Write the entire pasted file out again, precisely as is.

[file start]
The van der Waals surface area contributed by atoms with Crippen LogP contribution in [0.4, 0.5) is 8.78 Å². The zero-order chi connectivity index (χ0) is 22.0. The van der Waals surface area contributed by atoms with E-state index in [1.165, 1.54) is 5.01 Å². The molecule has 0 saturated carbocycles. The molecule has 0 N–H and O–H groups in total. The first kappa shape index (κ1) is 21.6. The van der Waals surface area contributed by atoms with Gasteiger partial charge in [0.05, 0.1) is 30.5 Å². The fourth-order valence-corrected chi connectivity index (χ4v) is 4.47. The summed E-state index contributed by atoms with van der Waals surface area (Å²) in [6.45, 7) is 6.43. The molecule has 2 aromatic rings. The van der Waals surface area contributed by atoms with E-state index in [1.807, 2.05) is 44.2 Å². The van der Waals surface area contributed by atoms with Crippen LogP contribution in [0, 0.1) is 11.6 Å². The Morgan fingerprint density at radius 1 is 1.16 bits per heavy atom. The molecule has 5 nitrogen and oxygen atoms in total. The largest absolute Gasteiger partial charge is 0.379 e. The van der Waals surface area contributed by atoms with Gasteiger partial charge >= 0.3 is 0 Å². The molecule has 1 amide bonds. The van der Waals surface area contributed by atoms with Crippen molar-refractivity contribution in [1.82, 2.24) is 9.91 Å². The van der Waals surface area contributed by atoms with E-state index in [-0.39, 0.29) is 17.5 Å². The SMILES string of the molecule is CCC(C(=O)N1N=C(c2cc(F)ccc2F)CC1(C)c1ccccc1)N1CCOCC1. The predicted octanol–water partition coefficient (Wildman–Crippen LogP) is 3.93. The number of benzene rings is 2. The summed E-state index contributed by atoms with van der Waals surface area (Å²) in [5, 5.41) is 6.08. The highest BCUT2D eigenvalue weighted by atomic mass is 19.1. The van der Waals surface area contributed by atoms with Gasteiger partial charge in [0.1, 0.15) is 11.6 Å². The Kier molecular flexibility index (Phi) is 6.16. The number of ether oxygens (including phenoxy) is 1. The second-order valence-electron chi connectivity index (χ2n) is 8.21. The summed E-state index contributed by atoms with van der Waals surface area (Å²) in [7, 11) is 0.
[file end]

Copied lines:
The van der Waals surface area contributed by atoms with Crippen LogP contribution in [0.4, 0.5) is 8.78 Å². The zero-order chi connectivity index (χ0) is 22.0. The van der Waals surface area contributed by atoms with E-state index in [1.165, 1.54) is 5.01 Å². The molecule has 0 saturated carbocycles. The molecule has 0 N–H and O–H groups in total. The first kappa shape index (κ1) is 21.6. The van der Waals surface area contributed by atoms with Gasteiger partial charge in [0.05, 0.1) is 30.5 Å². The fourth-order valence-corrected chi connectivity index (χ4v) is 4.47. The summed E-state index contributed by atoms with van der Waals surface area (Å²) in [6.45, 7) is 6.43. The molecule has 2 aromatic rings. The van der Waals surface area contributed by atoms with E-state index in [1.807, 2.05) is 44.2 Å². The van der Waals surface area contributed by atoms with Crippen LogP contribution in [0, 0.1) is 11.6 Å². The Morgan fingerprint density at radius 1 is 1.16 bits per heavy atom. The molecule has 5 nitrogen and oxygen atoms in total. The largest absolute Gasteiger partial charge is 0.379 e. The van der Waals surface area contributed by atoms with Gasteiger partial charge >= 0.3 is 0 Å². The molecule has 1 amide bonds. The van der Waals surface area contributed by atoms with Crippen molar-refractivity contribution in [1.82, 2.24) is 9.91 Å². The van der Waals surface area contributed by atoms with E-state index in [-0.39, 0.29) is 17.5 Å². The SMILES string of the molecule is CCC(C(=O)N1N=C(c2cc(F)ccc2F)CC1(C)c1ccccc1)N1CCOCC1. The predicted octanol–water partition coefficient (Wildman–Crippen LogP) is 3.93. The number of benzene rings is 2. The summed E-state index contributed by atoms with van der Waals surface area (Å²) in [5, 5.41) is 6.08. The highest BCUT2D eigenvalue weighted by atomic mass is 19.1. The van der Waals surface area contributed by atoms with Gasteiger partial charge in [0.1, 0.15) is 11.6 Å². The Kier molecular flexibility index (Phi) is 6.16. The number of ether oxygens (including phenoxy) is 1. The second-order valence-electron chi connectivity index (χ2n) is 8.21. The summed E-state index contributed by atoms with van der Waals surface area (Å²) in [7, 11) is 0.